Some more great adjectives I forgot to add:
雷 léi: 雷人 – Shocking.
作 zuō: – 1. 作死 – To have a death wish. 2. 装腔作势;故意做出某种表情、动作、姿态等 – Pretentious; angsty.
粘 nián: 缠住不放,使人难以脱身 – Needy.
滑 huá and 油 yóu: 浮滑，不诚实的 – Smooth; slick; glib.
Oh, and another good one – 凶 xiōng – roughly translated as “agressive”.
贱 is a really useful one, but hard to explain. But according to some explanations I’ve heard, means bitchy and maybe two-faced, especially to do with sex or relationships – for example, grinning lewdly at your ex-girlfriend when you have a new one…was recently called 很贱 by onlookers..
Often used in a joking way, mind.
Thanks for this post – great stuff!
Where do you find this stuff? I feel like most Chinese are extremely reticent to teach foreigners slang terms, instead using extremely proper standard Mandarin that isn’t as natural.
Like any learner, I’m curious, and I ask a lot of questions. 🙂
One of my friends used this one the other day: 翘[翹] qiào. It describes something that sticks out, e.g., an arse. Quite amusing I thought. 🙂
Here’s another I forgot: 阔 kuò. It means “rich” or “wealthy”.
Some more interesting ones I just thought of today:
腻 nì – 1. oily 2. boring (to the point that you’re sick of it)
刁 diāo – fussy; picky
面 miàn – weak
皮 pí – thick-skinned
铁 tiě – strong
乖 guāi – good (as in a child); obedient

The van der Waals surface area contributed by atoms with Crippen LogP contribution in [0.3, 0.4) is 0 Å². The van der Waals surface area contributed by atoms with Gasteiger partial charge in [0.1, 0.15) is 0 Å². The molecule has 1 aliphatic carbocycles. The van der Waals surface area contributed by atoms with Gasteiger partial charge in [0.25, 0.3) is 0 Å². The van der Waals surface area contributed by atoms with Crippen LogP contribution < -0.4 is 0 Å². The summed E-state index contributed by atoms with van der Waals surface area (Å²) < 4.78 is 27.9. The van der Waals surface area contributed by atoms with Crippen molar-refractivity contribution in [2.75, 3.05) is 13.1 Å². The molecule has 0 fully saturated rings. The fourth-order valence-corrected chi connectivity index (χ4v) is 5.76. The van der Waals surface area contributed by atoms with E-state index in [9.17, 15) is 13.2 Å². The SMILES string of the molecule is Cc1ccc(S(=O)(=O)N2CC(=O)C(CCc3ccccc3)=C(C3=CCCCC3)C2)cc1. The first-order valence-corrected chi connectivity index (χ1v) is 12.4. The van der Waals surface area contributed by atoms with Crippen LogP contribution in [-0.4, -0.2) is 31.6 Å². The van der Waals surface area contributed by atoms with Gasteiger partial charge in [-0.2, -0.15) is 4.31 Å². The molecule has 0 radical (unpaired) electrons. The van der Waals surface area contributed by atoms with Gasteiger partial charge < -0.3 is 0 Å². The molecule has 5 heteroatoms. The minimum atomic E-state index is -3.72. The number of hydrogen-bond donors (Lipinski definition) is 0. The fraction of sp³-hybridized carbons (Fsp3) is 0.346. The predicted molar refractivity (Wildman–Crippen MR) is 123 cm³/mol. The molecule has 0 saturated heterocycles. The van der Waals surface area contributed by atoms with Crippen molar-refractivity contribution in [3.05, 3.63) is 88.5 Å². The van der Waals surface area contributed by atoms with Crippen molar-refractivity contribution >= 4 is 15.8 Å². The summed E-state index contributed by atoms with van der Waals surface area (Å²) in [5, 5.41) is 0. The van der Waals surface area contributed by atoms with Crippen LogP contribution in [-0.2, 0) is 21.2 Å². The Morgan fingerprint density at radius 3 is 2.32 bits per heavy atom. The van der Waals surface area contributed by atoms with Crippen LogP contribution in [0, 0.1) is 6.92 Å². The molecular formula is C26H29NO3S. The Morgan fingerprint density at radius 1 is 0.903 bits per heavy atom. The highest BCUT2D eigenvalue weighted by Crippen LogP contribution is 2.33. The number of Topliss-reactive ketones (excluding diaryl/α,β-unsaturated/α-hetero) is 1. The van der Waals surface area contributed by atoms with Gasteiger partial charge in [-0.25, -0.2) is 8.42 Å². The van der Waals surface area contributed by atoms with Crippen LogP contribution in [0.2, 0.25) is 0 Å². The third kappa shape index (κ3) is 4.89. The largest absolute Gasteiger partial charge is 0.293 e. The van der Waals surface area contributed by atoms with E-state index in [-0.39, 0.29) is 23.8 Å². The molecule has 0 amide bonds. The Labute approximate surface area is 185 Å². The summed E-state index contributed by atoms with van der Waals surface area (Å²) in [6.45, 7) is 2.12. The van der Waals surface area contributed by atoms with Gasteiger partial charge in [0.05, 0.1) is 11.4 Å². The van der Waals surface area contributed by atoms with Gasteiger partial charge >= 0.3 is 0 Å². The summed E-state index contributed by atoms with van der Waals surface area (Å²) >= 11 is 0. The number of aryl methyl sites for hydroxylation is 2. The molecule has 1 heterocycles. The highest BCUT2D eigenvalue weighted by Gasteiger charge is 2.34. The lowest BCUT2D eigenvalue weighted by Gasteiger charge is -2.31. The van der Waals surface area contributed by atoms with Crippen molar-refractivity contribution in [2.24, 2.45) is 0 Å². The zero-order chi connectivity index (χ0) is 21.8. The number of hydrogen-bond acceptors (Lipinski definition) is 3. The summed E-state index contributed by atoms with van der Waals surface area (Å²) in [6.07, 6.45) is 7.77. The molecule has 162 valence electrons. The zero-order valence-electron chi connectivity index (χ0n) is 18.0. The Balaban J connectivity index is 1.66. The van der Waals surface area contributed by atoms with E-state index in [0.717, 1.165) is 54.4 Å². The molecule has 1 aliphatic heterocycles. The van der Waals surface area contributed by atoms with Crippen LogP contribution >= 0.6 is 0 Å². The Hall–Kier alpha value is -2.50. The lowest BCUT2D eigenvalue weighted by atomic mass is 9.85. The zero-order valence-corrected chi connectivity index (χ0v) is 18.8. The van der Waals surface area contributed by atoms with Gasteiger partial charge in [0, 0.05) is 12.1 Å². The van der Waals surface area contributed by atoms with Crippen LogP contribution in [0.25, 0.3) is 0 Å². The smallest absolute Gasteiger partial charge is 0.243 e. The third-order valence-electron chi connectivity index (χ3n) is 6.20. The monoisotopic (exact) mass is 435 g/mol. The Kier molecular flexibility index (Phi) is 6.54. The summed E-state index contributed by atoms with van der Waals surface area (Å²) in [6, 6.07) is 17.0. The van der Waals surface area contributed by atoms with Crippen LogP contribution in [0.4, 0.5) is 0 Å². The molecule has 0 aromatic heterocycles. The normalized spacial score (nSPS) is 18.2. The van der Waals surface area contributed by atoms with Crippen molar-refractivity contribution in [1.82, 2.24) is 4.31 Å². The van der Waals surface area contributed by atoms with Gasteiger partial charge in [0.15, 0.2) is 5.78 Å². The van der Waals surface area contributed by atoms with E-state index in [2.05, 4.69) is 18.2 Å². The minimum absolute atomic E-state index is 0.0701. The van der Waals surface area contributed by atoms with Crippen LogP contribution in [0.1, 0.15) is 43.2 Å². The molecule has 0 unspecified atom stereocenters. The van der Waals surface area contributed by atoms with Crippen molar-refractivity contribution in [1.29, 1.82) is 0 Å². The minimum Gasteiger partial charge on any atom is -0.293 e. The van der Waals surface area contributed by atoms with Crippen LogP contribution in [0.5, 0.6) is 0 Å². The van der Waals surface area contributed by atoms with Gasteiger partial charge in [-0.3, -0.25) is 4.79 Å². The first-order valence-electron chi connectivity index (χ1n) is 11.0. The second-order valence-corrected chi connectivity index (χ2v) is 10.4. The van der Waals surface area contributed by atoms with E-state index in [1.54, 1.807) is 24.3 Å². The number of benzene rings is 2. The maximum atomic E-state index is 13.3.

Wow! I’ve even got some more that I forgot to add. These in particular are actually quite common:
娘 niāng: girly; effeminate.
嗲 diǎ: always acting like a spoilt child. 发嗲 and 撒娇 are the verbs.
拽 zhuǎi: always showing off.
There’s also a few more which are not terribly common but are still quite interesting nonetheless:
浮 fú: 1. frivolous (轻浮) 2. arrogant (骄傲).
次 cì: low quality, e.g. 这些产品质量很次。(These products are of such low quality.) This expression may be considered a little old-fashioned though.
绝 jué: taking things to extremes, e.g. 话说的太绝了，会得罪人的。(What he says is too extreme, and this will offend others.)
贫 pín: talking too much or saying many useless words that annoy people. Most commonly used in Beijing.
nice to see a OZ guys like chinese, ：）
but，you may have some mistakes
for example: 损, In ancient China , it means 缺德，刻薄 as well (《尚书》：“满招损，谦受益”。)
the new comment like 阴, 贱 ect. have the same issue as well.
：） have a good day
This is so very interesting!
I just would like to add one thing. “黄” can mean more than pornographic. It also means “failed”, as in “他的事估计黄了” (“I think his business is gonna go south.”)